via Reuters Investigates

Why a Greek default wouldn’t be news

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“From 1800 until well after World War Two, Greece found itself virtually in continual default,” write Carmen Reinhart and Kenneth Rogoff in “This Time Is Different” — it’s a point Nouriel Roubini underlines in our latest look at Europe’s mess, from Noah Barkin.

In other words, for Greece over the long term, default is more steady-state than news.

May 9, 2011
via Reuters Investigates

Greece’s unsteady privatisation

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 Scepticism in financial markets about how effective the EU bailout of Greece will prove has long been mounting . One reason is concern that the country cannot deliver on its privatisation schedule. We checked out Greek efforts to sell off real estate, which are supposed to make up the bulk of funds raised there, and found little doing

A local mayor’s campaign to block the flagship Hellenikon airport project looks like building up into a major psychological battle.  He’s used hunger strikes in his past campaigns, and appears to be morally fortified by the bust of Lenin that he keeps on his desk.

Mar 10, 2011

Exclusive: Cables give U.S. insight into Saudi succession

LONDON (Reuters) – The Saudi prince seen as most likely to accede may in office prove less conservative than his public image suggests, according to leaked U.S. diplomatic cables, which offer rare insights into the succession debate inside America’s ally and leading oil supplier.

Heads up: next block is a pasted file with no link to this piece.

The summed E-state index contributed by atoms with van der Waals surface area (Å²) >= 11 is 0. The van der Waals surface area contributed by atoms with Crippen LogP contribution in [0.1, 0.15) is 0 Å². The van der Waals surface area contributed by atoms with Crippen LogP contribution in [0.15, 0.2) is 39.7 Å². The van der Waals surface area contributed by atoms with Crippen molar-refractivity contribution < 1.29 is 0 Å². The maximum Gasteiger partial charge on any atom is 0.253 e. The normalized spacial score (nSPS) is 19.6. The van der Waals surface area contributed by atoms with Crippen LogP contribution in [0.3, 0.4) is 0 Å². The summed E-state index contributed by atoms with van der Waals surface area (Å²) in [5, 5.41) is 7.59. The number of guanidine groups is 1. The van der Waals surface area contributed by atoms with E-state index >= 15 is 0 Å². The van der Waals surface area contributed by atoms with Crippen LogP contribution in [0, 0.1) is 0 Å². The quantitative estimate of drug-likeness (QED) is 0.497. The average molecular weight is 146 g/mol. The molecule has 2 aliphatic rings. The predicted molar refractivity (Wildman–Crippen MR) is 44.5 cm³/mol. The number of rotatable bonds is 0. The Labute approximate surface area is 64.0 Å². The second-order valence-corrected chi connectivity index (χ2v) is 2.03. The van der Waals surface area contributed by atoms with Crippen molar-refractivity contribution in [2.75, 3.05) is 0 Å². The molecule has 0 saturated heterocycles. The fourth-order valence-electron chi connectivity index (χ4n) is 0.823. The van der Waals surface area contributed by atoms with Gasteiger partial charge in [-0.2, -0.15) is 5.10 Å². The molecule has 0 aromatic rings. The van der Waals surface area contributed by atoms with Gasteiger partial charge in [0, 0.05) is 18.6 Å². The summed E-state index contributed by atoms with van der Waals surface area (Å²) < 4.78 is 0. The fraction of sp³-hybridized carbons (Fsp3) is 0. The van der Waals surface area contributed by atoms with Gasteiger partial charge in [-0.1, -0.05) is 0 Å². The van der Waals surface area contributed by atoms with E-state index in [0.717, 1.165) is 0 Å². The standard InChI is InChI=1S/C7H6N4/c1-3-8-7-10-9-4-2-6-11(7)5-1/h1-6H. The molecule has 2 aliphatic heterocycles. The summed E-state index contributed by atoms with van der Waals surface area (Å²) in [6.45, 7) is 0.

The cables, obtained by WikiLeaks and reviewed by Reuters, run a close commentary on the rules and candidates to succeed King Abdullah, around 87, on the assumption that the current Crown Prince, who is slightly younger and also has health problems, would not remain king for long even if he takes the throne. The cables pre-date the king’s latest publicized illness.

Feb 25, 2011
via Reuters Investigates

The coming of Glencore

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Checking background for our Special Report on Glencore, “The Biggest Company You Never Heard Of”, I stumbled on the novel “The Fortunes of Glencore” by Charles Lever. On a whim I read it. There were some intriguing parallels between the 20th-century company and the book, even though that was published in 1857.

The further I read, the more I asked myself if this little heard-of scrap of 19th-century literature couldn’t be used as some kind of coda. It sounds crazy, but maybe you can understand the temptation. Glencore is a secretive, controversial Swiss-based commodities trading and mining giant, and even though it may soon be quoted on the London and Hong Kong stock exchanges, it works hard to maintain its mystique. Could this little novel be some kind of “Da Vinci Code” for Glencore?

Feb 23, 2011

Cables show Libya pressed oil firms to reimburse terror costs

LONDON, Feb 23 (Reuters) – Libya’s ruling family tried to
coerce billions of dollars from Libyan and foreign oil
companies, and its leader Muammar Gaddafi exhorted the United
States to sow division in Saudi Arabia, leaked American
diplomatic cables reveal.

One cable seen by Reuters, sent from the U.S. embassy in
Tripoli, shows Gaddafi’s government exerting heavy pressure on
U.S. and other oil companies to reimburse Tripoli the $1.5
billion Libya had paid in 2008 into a fund to settle terrorism
claims from the 1980s.

    • About Sara

      "I work on the top news team edit long stories in Europe, the Middle East and Africa region as part of a global team. Before that, I was training journalists on writing about companies, after working as a tech correspondent. I've been a correspondent in Paris, Helsinki and Amsterdam and have worked freelance for a wide range of publications."